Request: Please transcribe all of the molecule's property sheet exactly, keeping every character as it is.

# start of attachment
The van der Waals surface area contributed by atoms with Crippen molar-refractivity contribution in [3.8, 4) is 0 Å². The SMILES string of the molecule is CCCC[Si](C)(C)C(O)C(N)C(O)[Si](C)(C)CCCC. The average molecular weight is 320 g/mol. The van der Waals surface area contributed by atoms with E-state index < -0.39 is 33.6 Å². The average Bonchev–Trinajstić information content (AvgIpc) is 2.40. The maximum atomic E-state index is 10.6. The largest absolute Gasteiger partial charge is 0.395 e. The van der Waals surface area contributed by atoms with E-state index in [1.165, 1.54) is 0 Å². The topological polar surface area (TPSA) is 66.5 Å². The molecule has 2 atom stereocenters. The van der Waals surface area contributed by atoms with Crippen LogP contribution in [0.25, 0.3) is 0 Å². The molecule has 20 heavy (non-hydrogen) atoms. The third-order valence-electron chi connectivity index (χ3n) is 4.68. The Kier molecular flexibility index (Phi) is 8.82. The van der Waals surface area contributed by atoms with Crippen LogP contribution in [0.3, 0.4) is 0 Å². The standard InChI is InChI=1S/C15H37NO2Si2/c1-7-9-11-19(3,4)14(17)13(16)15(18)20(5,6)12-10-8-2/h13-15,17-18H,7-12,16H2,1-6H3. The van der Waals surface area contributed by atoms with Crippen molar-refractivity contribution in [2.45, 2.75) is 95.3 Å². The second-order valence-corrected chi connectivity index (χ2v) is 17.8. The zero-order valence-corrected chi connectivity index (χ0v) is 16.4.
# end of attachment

The van der Waals surface area contributed by atoms with Crippen molar-refractivity contribution in [3.8, 4) is 0 Å². The SMILES string of the molecule is CCCC[Si](C)(C)C(O)C(N)C(O)[Si](C)(C)CCCC. The average molecular weight is 320 g/mol. The van der Waals surface area contributed by atoms with E-state index < -0.39 is 33.6 Å². The average Bonchev–Trinajstić information content (AvgIpc) is 2.40. The maximum atomic E-state index is 10.6. The largest absolute Gasteiger partial charge is 0.395 e. The van der Waals surface area contributed by atoms with E-state index in [1.165, 1.54) is 0 Å². The topological polar surface area (TPSA) is 66.5 Å². The molecule has 2 atom stereocenters. The van der Waals surface area contributed by atoms with Crippen LogP contribution in [0.25, 0.3) is 0 Å². The molecule has 20 heavy (non-hydrogen) atoms. The third-order valence-electron chi connectivity index (χ3n) is 4.68. The Kier molecular flexibility index (Phi) is 8.82. The van der Waals surface area contributed by atoms with Crippen LogP contribution in [0.3, 0.4) is 0 Å². The standard InChI is InChI=1S/C15H37NO2Si2/c1-7-9-11-19(3,4)14(17)13(16)15(18)20(5,6)12-10-8-2/h13-15,17-18H,7-12,16H2,1-6H3. The van der Waals surface area contributed by atoms with Crippen molar-refractivity contribution in [2.45, 2.75) is 95.3 Å². The second-order valence-corrected chi connectivity index (χ2v) is 17.8. The zero-order valence-corrected chi connectivity index (χ0v) is 16.4.